Serum levels of hepatic enzymes, such as ALT,AST, γ-GTP, and LDH, are used as biochemical markers of hepatic injury (Kojima et al., 2005; Cha et al., 2009). These enzymes can be present at high concentrations when the liver has been damaged by excessive alcohol intake. While their ratios may vary,liver damage due to chronic ethanol consumption has been indicated by a ratio of AST to ALT of greater than 2 (Kojima et al., 2005). In our study, liver injury
Effects of fermentedLaminaria japonica(FLJ) on the body weight food intake water intake and relative tissues weight of alcohol-induced hepatic damaged ratsRats were fed with ethanol or FLJ as described in the materials and methods. Values with different letters are significantly different atP<0.05 (mean±SD,n=6).NS, not significant different.*Provide water,†Provide an alcoholic beverage containing 30% ethanol (v/v),‡Provide up to 30% ethanol (V/V)and 5% FLJ (w/w).
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Effects of fermented Laminaria japonica (FLJ) on the body weight food intake water intake and relative tissues weight of alcohol-induced hepatic damaged rats Rats were fed with ethanol or FLJ as described in the materials and methods. Values with different letters are significantly different at P< 0.05 (mean±SD, n=6). NS, not significant different. *Provide water, Provide an alcoholic beverage containing 30% ethanol (v/v), Provide up to 30% ethanol (V/V)and 5% FLJ (w/w).
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Effects of fermented Laminaria japonica (FLJ) on the serum activities of (A) aspartate aminotransferase(AST) (B) alanine aminotransferase (ALT) (C) lactate dehyfrogenase (LDH) and (D) γ-glutamyl transpeptidase (γ-GTP) in alcohol-induced hepatic damaged rats. Values with different letters are significantly different at P<0.05 (mean±SD n=6).
was sustained in individual rats due to chronic ethanol treatment, as indicated by high concentrations of hepatic enzymes in the serum. However, the alcohol+FLJ-fed group showed effective suppression of injury, as evidenced by decreased serum ALT and AST, γ-GTP, and LDH activities, similar to those in the normal group ( Fig. 2 ). Liver marker enzymes such as ALT, AST, γ-GTP, and LDH are cytoplasmic in nature; upon liver injury, these enzymes enter into the circulatory system due to altered membrane permeability (Arun and Asha, 2007). Thus, concentrations of ALT, AST, γ-GTP, and LDH will increase in the serum of rats fed ethanol. We demonstrated that GABA-enriched FLJ decreased serum levels of ALT, AST, γ-GTP, and LDH. Recently,several studies have demonstrated that supplementation with GABA-producing Lactobacillus sp.OPK2-59 powder, GABA plus carnitine, and fermented barley extract attenuated chronic alcoholinduced liver damage, as shown by decreased levels of ALT and AST (Soh et al., 2003; Giriwono et al.,2010). Our previous data also indicate that GABA-enriched FLJ possesses significant antioxidant activities, and may thus reduce levels of ALT, AST, γ-GTP, and LDH levels (Lee et al., 2010b). Indeed, FLJ contains a high concentration of GABA (5.56%), a known antioxidant ( Table 2 ).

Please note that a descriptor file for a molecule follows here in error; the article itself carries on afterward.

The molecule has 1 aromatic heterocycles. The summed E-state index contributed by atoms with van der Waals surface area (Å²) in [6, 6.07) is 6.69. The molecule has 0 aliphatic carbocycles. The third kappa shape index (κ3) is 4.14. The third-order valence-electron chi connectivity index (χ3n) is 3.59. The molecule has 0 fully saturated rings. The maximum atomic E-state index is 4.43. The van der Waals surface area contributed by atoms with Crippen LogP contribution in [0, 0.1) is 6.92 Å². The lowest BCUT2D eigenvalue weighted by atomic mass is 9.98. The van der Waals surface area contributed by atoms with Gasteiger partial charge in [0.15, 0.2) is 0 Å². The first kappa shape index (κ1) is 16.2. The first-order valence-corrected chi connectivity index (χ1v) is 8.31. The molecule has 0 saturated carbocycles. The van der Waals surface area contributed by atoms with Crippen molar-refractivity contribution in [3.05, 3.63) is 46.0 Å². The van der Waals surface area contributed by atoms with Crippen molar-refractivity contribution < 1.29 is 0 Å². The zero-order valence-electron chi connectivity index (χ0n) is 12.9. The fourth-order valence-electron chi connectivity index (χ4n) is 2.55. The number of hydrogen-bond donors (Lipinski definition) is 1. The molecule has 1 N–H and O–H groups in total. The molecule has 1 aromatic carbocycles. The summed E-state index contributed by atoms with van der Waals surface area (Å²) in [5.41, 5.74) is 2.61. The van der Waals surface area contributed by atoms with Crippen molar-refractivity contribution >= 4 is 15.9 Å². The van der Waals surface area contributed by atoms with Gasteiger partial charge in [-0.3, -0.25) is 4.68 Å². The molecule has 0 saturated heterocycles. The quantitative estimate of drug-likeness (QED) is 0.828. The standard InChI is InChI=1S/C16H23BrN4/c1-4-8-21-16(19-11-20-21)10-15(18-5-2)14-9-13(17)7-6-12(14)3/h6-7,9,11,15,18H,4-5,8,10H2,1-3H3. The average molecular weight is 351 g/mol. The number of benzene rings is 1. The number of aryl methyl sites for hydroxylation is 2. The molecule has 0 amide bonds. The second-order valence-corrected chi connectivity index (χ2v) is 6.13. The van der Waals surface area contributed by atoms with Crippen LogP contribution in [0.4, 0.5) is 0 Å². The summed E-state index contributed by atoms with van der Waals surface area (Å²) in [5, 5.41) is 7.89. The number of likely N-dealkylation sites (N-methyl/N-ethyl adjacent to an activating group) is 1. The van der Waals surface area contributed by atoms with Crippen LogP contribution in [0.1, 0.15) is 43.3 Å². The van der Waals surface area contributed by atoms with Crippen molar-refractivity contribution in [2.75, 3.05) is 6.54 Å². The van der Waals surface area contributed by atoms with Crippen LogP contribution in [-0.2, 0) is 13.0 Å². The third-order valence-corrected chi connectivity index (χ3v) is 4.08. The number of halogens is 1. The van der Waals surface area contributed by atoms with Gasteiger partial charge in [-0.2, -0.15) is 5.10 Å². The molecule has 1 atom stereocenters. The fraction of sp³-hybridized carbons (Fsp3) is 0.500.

Histological observations were largely in agreement with the serum enzyme levels. Alcohol treatment induced a marked accumulation of lipid droplets in hepatocytes ( Fig. 3 ). However, rats that received alcohol+FLJ had lower levels of lipid droplets in hepatocytes. Normal rats revealed clear-cut hepatic lobules with a uniform pattern of polyhedral hepatocytes radiating towards the periphery from the central vein.
Table 4 shows the effects of FLJ supplementation on serum lipid concentrations in alcohol-fed rats.Liver steatosis is related to chronic ethanol consumption and higher hepatic lipid concentrations cause liver injury. Serum total lipid concentrations showed a tendency to decrease slightly in the alcoholand alcohol+FLJ-fed compared with the normal group. However, triglyceride and free fatty acid levels were significantly higher in the alcohol-fed, but not the alcohol+FLJ-fed, group. Alcohol intake significantly increases serum triglyceride levels, resulting in hypertriglyceridemia (Park et al., 2002; Cha et al.,2009; Giriwono et al., 2010), and increased serum triglycerides have been reduced by supplementation with GABA-producing Lactobacillus sp. OPK2-59 powder, zinc-enriched yeast, and GABA (Park et al.,2002; Soh et al., 2003; Bae et al., 2009; Giriwono et al., 2010). Total serum cholesterol levels were significantly decreased in both alcohol and alcohol+FLJ-fed groups compared with the normal group.
- Effect of the FLJ on alcoholic hepatotoxicityrelated enzymes
Alcohol is oxidized to acetaldehyde by ADH primarily in the liver and further metabolized to acetate by ALDH (Höög et al., 2001). Acetaldehyde is more toxic than alcohol and thus exerts cytotoxi-
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Hepatic histopathologic changes in normal (A)alcohol-fed control (B) and alcohol+fermented Laminaria japonica (FLJ) feeding groups (C) (×200).